In its papers, and at the hearing conducted on December 8, 2011, the government advised that it had analyzed the data obtained via the first application, but had not yet analyzed any of the data obtained pursuant to the second application. See Gov. Surreply at 3, ECF No. 55.


Analysis

The Defendants argue that the government's acquisition of historical cell site location data, without a warrant but pursuant to the Stored Communications Act, was in violation of their Fourth Amendment rights and must be suppressed. The Defendants do not argue that the Stored Communications Act is unconstitutional on its face, but instead make an as-applied challenge and contend that the length of time and extent of the cellular phone monitoring conducted in this case intruded on the Defendants' expectation of privacy and was therefore unconstitutional. Essentially, the Defendants present the question of whether twenty-four hour “dragnet” surveillance by emerging technological means infringes on the Fourth Amendment's guarantee against unreasonable searches and seizures. See Defs. Reply at 1, 4, ECF No. 51 (quoting United States v. Knotts, 460 U.S. 276, 283–84, 103 S.Ct. 1081, 75 L.Ed.2d 55 (1983)).

More specifically, the Defendants argue that Magistrate Judge Gauvey's March 25, 2011 Order, which authorized the release of fourteen days and 1,628 individual cell site location data points, and Magistrate Judge Grimm's July 15, 2011 Order, which authorized two hundred and twenty-one days and 20,235 individual cell site location data points, infringed on the Defendants' expectations of privacy insofar as that data allows the government to paint an intimate picture of the Defendants' whereabouts over an extensive period of time. While the Defendants do not take issue with any specific data points, they essentially argue that the privacy intrusions available through this type of technology are far reaching and unconstitutional—allowing the government to retroactively track or surveil a suspect through his cellular telephone, a device he likely carries with him at all hours of the day and to constitutionally protected places such as his home or church.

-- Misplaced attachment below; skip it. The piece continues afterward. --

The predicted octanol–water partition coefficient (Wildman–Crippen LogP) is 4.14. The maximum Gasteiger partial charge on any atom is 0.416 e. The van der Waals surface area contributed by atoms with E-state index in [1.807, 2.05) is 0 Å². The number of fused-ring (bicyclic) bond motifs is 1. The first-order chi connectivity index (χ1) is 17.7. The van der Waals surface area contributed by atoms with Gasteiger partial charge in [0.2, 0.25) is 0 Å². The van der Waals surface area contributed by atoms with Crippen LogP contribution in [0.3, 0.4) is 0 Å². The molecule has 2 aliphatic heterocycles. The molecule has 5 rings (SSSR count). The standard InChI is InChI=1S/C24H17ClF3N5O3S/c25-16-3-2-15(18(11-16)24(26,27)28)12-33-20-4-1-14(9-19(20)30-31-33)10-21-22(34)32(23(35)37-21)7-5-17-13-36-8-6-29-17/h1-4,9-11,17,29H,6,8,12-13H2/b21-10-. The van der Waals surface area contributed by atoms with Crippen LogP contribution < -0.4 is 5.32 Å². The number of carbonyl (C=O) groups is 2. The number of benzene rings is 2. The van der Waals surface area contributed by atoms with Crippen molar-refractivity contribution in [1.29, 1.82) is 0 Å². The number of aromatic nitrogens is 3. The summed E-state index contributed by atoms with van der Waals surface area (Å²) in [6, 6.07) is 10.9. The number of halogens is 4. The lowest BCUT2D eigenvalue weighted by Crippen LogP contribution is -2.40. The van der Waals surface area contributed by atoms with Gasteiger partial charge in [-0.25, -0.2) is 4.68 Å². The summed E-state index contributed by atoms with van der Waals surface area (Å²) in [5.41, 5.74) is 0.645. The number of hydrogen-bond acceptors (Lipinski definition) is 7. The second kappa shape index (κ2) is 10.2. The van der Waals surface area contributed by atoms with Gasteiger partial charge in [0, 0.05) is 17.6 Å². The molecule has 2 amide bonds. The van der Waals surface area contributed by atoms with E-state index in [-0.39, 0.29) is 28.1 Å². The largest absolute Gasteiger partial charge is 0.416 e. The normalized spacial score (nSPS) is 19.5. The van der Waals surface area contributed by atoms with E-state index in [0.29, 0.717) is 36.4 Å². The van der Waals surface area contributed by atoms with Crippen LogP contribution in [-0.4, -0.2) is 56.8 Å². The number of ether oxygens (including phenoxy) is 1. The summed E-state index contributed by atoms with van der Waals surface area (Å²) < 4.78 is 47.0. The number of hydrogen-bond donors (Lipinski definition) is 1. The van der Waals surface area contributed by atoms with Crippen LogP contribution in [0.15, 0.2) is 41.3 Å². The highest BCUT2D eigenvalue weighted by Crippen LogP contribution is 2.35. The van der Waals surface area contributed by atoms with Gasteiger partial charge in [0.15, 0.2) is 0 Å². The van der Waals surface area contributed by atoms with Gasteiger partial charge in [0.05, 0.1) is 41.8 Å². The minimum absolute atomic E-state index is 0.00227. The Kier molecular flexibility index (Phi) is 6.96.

The government makes four arguments in response. First, the government contends that the Defendants lack standing to challenge the seizure of the historical cell site location records from Sprint/Nextel, Inc. In this regard, the government argues that Defendant Jordan's use of a fictitious name and address in subscribing to the cellular phone service evidences a lack of privacy or possessory interest in the phone and the underlying location records. Moreover, the government argues that neither Defendant has standing insofar as the actual records are the proprietary business records of Sprint/Nextel, Inc. and were voluntarily conveyed by the Defendants to the cellular service company.

The government does not make this argument for Defendant Graham insofar as his cellular phone was subscribed in the name of Mr. Graham's wife, and the address associated with the subscription matches that used by Mr. Graham prior to his arrest.


Second, and relatedly, the government expands on its business records argument, and contends that the Defendants have no Fourth Amendment expectation of privacy in business records voluntarily conveyed to a third party. Analogizing from Supreme Court precedent, the government argues that the voluntary disclosure of cell site location data is akin to dialed telephone numbers captured by pen registers and bank records disclosed to banks—which the Court has found do not implicate the Fourth Amendment. Under this so-called “third-party doctrine,” the government maintains that by using their cellular phones, and thereby voluntarily conveying their approximate location to their service provider, the Defendants can claim no legitimate expectation of privacy in that data—in other words, the Fourth Amendment simply does not apply.